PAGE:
Collection of material

Ingredients of formulation were procured from the pharmacy of Central Research Institute of Unani Medicine, Hyderabad, identified with the help of a botanist, and used after drying under shade.

Preparation of the formulation (Mohammad Azam Khan, 1315 AD)

It is prepared according to the composition of the formulation given in the National formulary of Unani Medicine, Part II, Vol I.

Processing of raw material

The ingredients of the formulation, after identification and ascertaining the quality, were cleaned by the removal of foreign matter, if present, and by washing two to three times with sterile distilled water, if needed. The air dried ingredient except Mastagi, were powdered separately by pulverizer (GMP model), sieved through a mesh with a pore size of 150 μ. (Mesh No. 100, British standard sieve (BSS)). Mastagi was powdered separately and gently in a metallic kharal (mortar). Required quantities of the powders were mixed thoroughly and moistened with sterile distilled water. Samagh-e- Arabi (Acacia Arabica) equivalent to 10% of the total weight of the powders of the ingredients was added to the powdered drugs to get a semisolid paste and subjected to granulation, using mechanical granulator with sieve no. 100. The granules thus formed were dried at low temperature (less than 60°C to 70°C) using a hot air drier (GMP model).

Preparation of the Tablets

The tablets were prepared as per the procedure described by Mohammad Azam Khan,1315 AD. [9] The granules were formulated into 500 mg tablets (excluding binding material weight) using rotary tablet punching machine (Cadmach-GMP model). In this manner, three batches were prepared and compared with each other.

Chemical analysis

Physicochemical parameters of the prepared compound formulation Qurs-e-Luk were studied, such as total ash, acid insoluble ash, water soluble ash, solubility matter in alcohol and water, loss on drying at 105°C, microbial load, aflatoxins, and pesticide residues; GBC-908 AA model Atomic Absorption Spectrophotometer (AAS) was used to determine the concentration of heavy metals as per the methods described in WHO guidelines. [10]

HPTLC analysis

DESAGA Sarstedt Gruppe system is used for analysis along with Automatic TLC applicator and UV visible cabinet as imaging system, the instrument had Proquant 1.6 version as software system for documentation.

Preparation of extract of the drug for HPTLC analysis


Five grams powder of Qurs-e-Luk was dissolved in 100 ml of methanol in a stoppered conical flask and was kept for 2 hours with shaking at regular intervals. Later the contents were filtered through Whattmann No. 41 filter paper and the solution was evaporated to 20 ml. Thus, the solution so obtained was used as sample for the determination of components.

Development and determination of the solvent system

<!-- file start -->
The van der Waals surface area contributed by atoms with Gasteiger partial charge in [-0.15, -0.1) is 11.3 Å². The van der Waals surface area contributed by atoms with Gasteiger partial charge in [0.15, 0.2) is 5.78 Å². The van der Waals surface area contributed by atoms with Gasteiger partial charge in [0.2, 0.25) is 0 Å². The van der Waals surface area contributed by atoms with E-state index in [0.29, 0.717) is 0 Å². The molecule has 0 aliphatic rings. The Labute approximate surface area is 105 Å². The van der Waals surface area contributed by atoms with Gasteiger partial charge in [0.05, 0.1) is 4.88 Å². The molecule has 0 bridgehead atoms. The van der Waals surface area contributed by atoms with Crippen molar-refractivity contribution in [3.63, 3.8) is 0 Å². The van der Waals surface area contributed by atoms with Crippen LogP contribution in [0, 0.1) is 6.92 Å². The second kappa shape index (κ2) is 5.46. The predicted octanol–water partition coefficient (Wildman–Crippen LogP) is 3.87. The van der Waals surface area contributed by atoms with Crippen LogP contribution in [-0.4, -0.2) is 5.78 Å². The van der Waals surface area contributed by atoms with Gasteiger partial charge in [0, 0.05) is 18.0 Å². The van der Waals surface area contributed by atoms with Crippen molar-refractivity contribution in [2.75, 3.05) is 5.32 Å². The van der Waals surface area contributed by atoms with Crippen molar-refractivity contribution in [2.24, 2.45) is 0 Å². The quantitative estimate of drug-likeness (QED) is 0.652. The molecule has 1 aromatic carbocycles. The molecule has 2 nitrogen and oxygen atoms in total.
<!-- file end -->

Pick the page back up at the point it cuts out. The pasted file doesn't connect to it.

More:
Sample Applied : Sample drug solution of about 10 μl.

Solvent system : Toluene: Ethyl acetate: Methanol (7:2:1)

Migration distance : 93 mm

Scanning wavelength : UV 366 nm, UV 254 nm and visible range.

The sample was spotted with the help of Automatic TLC applicator system of the DESAGA Sarstedt Gruppe on Precoated Aluminium Sheets of Silica Gel 60 F 254 (Merck) After trying with various solvent systems with variable volume ratios, the suitable solvent system as stated above is selected in its proportionate ratio and developed in the Twin through chamber of TLC to the maximum height of the plate so that it can separate the components on the polar phase of silica gel and that of mobile phase of solvent system. Three batches of formulation were spotted separately and developed the TLC plate as shown in [Figure 1].
Figure 1: TLC chromatogram of the methanolic extract of three batches of Qurs-e-Luk at UV 366nm observed in UV chamber showing better separation of components (spots).

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Development of HPTLC technique

After developing, TLC plates were dried completely and detected with the suitable detection system like UV Cabinet system for detection of spots at 366 nm, 254 nm, and under visible range as shown in the [Figure 2]. Further, it was scanned with the Densitometer CD60 of DESAGA Sarstedt Gruppe system under the UV range of 366 nm, 254 nm, and visible region. The densitogram obtained, as shown in the [Figure 3],[Figure 4], [Figure 5], showed peaks appearing for the corresponding spots being detected in the densitometer while scanning and the peaks areas under the curve correspond to the concentration of the component in the sample. The separation of the components in the three batches of compound formulation was carried and scanned at UV 366 nm, and were detected to be similar.